› The radically updated Allez looks like a lot of bang for your bucks
he Allez is a familiar sight on Britain’s roads. In its many guises it has been around for decades, first as a skinny-steel affair in the 1980s, and latterly as the entry point to the world of Specialized’s bigtubed aluminium road bikes.
For the last few years the Allez has been recognisable by its arched toptube and dangling ‘washing-line’ rear brake cable. Until 2017. For 2018 the Allez is all straight lines now; no curves. Other changes include the move to full internal cabling – very neat it is too – and the welcome, versatility-increasing addition of
Trear rack mounts to go with the neat mudguard fittings, and room for ‘real’ mudguards. We’ll deal with the groupset first. As with all our six bikes it’s based around Shimano’s eight-speed Claris, with Shimano’s familiar STI combined shift and brake levers. It works well, though lacks some of the ‘feel’ of the company’s higher-end kit. The Allez’s 50/34 chainset and 11-32 cassette combination offers a wide range, with maximum help up hills and a more-than-adequate top gear for sprinting and descending.
All six test bikes have threaded bottom bracket shells and squaretapered bottom brackets; not glamorous but functional and much easier for the home mechanic to replace than press-fit. The Allez has Tektro brakes, like most of the six, and the already-fitted cartridge blocks are a nice touch.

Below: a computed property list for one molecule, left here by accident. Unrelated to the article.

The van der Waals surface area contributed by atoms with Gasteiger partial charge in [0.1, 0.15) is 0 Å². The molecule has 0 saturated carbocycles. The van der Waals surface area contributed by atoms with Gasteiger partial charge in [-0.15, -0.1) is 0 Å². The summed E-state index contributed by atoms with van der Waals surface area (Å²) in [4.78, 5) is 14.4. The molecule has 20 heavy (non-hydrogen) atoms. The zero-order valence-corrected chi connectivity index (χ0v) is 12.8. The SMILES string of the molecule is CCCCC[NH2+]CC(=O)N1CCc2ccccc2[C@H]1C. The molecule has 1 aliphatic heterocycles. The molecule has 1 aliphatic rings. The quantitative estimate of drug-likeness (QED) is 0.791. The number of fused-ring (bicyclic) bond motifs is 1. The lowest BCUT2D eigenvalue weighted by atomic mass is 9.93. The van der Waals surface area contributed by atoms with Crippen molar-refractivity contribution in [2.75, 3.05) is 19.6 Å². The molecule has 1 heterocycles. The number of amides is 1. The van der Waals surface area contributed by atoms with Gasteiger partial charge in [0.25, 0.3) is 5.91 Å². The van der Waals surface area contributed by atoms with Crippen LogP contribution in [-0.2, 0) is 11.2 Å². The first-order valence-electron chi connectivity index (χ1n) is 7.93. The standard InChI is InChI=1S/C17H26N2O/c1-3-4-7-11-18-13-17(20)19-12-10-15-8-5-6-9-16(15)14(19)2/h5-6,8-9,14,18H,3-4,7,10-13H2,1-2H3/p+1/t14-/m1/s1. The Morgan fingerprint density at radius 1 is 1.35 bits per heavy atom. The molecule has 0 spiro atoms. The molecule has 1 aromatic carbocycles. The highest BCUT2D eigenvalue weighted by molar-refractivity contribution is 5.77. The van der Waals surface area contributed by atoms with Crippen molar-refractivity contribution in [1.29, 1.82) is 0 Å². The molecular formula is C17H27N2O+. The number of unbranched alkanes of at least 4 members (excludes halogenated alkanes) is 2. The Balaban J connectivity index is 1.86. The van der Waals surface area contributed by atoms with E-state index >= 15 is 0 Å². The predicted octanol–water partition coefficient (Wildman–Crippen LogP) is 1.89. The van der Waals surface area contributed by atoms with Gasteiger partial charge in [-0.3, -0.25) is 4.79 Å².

But Specialized has achieved something else nobody has managed here: a full-carbon monocoque front fork. The FACT fork’s steerer is a fair bit beefier than last year’s too, going up from 1-1 1/8in to 1 1/8-1 3/8in. Considering this is the least expensive bike here that is quite an achievement, even if the sub-£1000 Allez range had an initial recall to replace the original forks. The carbon contributes to front-end comfort,
For 2018, the Allez is all straight lines now; no curves
the proportions add precision to the handling, which is better than you might expect on an entry-level bike.
Another change is that Specialized, using its massive
Retül bike-fitting database, has lengthened the head-tube by 2cm. It’s still not as extreme as the Marin’s but is a tad longer than the more endurance-biased Fuji’s, so more in all-rounder than all-out race bike territory. But with frame angles around 73 degrees and a 100cm wheelbase the ride is still reasonably lively, and that tautness is emphasised by the dropped rear seatstays, as pioneered by BMC back in the day, which create a tight and aggressive rear triangle. The frame is stiff enough for out-of-the-saddle climbs and gearing low enough for seated ascents. A win-win.
In spite of the Allez’s raciness it has plenty of comfort, helped by the popular Body Geometry saddle and the 25mm Espoir tyres (26mm in reality). And every little helps. There is room for 28mm rubber, though you may have to forego mudguards.
It’s always hard to update such a deservedly popular product, but after a blip Specialized has got it spot on with the new Allez. The ride has been ‘modernised’ with slightly less racy geometry, but it hasn’t lost its dynamism. Rack mounts add commuting versatility, and the fork, wheels and tyres are at the upper end of what you would expect for £750, let alone £599. It looks great too.
Below The rear has fittings for mudguards and plenty of space to include them Bottom Tektro dual-pivot brakes are in charge of stopping
In spite of the Allez’s raciness it has plenty of comfort
FOR A LOT MORESPECIALIZED ALLEZ SPRINT COMP £1600Specialized’s top-level S-works FACT fork, carbon seatpost and Shimano 105. Very racy indeed.
FOR A LITTLE MORESPECIALIZED ALLEZ SPORT £799The same frame with swankier nine-speed Shimano Sora and Praxis’s classy-looking Alba chainset.